The National Coffee Association and The Specialty Coffee Association of America report that over 50 percent of Americans over 18 years of age drink coffee every day.
And according to annual surveys the above Coffee Associations conduct, there are over 150 million daily coffee drinkers and among those drinkers, the average consumption in the United States is 3.2 cups of coffee per day.
That may seem like a lot of coffee consumption, but according to a recently published article in the Archives of Internal Medicine, researchers say that women who drink four or more cups of caffeinated coffee daily seem to have a lower risk of depression long term than those who don't drink java or stop at one cup a day.
Dr. Christopher Cargile, an associate professor of psychiatry and behavioral science at Texas A&M Health Science Center College of Medicine said that at least, for now, this study may lessen people’s negative beliefs or fears about coffee consumption. Cargile was not associated with the study.
“Caffeine at high doses has long been associated with worsening of anxiety and other psychiatric illness, and at times this has lead to lingering concerns that it might be best to limit its use ... This (study) may lessen concerns that caffeine consumption will have a negative impact,” Dr. Cargile said.
Researchers from the Harvard School of Public Health in Boston tracked the coffee consumption habits of almost 51,000 women, with an average age of 63 years. None of the women reported being depressed at the beginning of the study and none were on antidepressants.
Researchers found that “women who drank four cups of coffee or more a day had a 20 percent reduced risk for depression and those imbibing two to three cups daily had a 15 percent decreased risk, compared to those drinking one cup or less daily,” according to a release on the study.
"Caffeine has short-term positive effects on mood, subjective feelings of having more energy and being more awake in the short term ... (It seemed natural) to see whether long-term coffee consumption associated with a lower risk of developing depression," according to the study’s senior author and professor of epidemiology and nutrition at Harvard School of Public Health in Boston, Dr. Alberto Ascherio.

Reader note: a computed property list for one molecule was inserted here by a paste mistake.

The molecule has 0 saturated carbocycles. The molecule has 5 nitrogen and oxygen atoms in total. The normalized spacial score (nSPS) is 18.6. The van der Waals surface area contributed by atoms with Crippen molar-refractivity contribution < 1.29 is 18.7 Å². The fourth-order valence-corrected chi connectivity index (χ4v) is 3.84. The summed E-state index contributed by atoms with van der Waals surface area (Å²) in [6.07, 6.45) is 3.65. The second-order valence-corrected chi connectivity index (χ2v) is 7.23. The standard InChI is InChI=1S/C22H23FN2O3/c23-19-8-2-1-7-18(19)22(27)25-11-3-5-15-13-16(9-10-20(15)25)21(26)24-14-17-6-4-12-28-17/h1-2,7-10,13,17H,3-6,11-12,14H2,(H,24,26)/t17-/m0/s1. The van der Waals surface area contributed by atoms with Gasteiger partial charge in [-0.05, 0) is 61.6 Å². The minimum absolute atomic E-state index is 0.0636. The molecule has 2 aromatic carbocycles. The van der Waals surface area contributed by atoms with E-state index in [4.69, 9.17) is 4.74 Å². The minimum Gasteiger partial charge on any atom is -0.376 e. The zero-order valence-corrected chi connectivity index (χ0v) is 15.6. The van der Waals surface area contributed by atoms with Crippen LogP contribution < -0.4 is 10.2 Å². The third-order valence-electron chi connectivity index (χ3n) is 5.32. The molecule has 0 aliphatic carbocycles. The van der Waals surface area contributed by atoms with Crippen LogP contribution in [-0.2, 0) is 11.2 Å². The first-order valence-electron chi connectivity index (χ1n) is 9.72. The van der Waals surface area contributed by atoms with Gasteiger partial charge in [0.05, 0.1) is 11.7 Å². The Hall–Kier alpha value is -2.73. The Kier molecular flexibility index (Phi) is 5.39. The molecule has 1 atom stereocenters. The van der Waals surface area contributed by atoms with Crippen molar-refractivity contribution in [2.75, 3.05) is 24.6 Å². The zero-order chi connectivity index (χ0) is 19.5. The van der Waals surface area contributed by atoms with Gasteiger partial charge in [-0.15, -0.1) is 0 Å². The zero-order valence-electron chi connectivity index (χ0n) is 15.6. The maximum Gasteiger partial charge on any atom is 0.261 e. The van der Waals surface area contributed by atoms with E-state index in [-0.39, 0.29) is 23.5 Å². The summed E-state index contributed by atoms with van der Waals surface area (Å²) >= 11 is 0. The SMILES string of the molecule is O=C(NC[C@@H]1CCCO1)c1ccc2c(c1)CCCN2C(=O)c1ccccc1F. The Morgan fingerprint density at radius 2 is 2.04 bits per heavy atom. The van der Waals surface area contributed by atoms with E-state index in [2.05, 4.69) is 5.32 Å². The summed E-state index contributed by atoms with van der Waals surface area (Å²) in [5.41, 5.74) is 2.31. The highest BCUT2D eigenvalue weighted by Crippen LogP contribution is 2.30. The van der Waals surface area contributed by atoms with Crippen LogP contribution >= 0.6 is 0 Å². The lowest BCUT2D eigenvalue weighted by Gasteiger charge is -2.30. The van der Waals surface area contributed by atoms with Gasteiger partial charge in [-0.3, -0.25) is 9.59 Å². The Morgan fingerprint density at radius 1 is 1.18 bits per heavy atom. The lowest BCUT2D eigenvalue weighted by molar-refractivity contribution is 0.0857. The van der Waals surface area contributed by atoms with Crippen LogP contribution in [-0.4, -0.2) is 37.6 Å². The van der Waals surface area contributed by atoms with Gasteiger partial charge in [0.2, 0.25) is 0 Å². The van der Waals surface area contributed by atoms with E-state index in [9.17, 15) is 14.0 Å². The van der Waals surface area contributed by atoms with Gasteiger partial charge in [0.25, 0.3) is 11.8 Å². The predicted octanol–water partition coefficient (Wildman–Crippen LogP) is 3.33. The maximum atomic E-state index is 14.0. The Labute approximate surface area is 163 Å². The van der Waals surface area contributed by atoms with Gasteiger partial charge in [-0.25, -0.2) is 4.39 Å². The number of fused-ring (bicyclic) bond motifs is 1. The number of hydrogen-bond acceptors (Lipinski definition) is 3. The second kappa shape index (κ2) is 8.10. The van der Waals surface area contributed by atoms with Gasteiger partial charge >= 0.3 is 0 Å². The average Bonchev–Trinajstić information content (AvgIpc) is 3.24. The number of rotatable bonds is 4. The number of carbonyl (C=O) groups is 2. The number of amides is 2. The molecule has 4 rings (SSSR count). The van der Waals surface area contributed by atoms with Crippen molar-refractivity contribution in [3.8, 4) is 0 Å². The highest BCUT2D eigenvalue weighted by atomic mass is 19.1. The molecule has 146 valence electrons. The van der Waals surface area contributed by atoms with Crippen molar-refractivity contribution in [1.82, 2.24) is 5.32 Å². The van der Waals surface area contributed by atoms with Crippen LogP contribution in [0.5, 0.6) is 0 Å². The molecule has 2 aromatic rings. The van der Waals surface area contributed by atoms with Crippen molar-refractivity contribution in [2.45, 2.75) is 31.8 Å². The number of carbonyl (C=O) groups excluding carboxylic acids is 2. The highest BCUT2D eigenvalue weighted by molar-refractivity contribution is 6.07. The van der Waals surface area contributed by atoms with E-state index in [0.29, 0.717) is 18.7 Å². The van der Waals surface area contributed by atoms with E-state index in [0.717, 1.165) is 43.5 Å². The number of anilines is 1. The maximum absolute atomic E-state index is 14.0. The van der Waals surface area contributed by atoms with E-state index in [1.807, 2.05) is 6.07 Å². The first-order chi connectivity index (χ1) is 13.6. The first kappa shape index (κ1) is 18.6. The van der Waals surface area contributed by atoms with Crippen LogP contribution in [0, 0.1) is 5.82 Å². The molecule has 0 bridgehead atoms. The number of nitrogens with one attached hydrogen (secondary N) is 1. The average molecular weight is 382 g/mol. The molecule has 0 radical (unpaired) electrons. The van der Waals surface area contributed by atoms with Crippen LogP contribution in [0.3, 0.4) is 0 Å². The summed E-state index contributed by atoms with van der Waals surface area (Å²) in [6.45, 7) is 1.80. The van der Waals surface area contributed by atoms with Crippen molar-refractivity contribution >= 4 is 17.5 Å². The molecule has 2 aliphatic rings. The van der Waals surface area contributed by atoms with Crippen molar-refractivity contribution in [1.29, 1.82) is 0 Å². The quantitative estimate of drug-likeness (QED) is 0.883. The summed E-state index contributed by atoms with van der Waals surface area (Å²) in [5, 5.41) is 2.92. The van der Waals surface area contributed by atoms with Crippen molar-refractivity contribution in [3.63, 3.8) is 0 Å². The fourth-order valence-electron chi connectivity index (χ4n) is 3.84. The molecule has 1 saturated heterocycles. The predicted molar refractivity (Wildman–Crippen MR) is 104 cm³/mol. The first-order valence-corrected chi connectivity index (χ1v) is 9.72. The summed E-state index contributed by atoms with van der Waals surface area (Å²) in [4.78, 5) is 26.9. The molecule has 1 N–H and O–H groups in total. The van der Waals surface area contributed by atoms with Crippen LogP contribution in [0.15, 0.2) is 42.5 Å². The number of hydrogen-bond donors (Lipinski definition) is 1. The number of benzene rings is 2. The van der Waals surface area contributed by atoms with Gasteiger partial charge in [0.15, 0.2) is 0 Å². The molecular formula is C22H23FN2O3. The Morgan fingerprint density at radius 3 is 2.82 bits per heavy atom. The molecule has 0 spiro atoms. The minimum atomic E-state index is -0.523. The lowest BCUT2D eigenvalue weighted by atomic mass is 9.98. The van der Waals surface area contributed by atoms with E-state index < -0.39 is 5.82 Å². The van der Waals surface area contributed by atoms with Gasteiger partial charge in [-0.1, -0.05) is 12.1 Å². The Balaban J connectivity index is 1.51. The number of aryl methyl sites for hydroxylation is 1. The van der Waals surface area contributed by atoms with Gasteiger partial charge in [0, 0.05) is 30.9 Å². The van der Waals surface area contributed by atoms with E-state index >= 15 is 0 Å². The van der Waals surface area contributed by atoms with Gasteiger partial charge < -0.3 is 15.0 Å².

Researchers say that the caffeine in coffee affects the same neurotransmitters that regulate mood and anxiety, so it makes sense for there to be a correlation.
So while they’ve found initial evidence to suggest the relationship between a higher coffee intake and lower risk of depression, researchers want to make it clear that they’ve yet to determine if this is a cause-and-effect relationship.
But for now, if you’re one of the 150 million people in the U.S. who pours a cup or two of joe each day, you can drink up with a little less worry in your head and perhaps a little more spring in your step.
Lots of Coffee Might Lower Depression Risk. HealthDay. Web. 26 Sept. 2011. http://consumer.healthday.com/Article.asp?AID=657254
Coffee Statistics. E-Imports; Espresso Business Solutions. Web. 26 Sept. 2011. http://www.e-importz.com/Support/specialty_coffee.htm
Bailey Mosier is a freelance journalist living in Orlando, Florida. She received a Masters of Journalism from Arizona State University, played D-I golf, has been editor of a Scottsdale-based golf magazine and currently contributes to GolfChannel.com. She aims to live an active, healthy lifestyle full of sunshine and smiles.
Reviewed September 27, 2011
by Michele Blacksberg RN
Edited by Jody Smith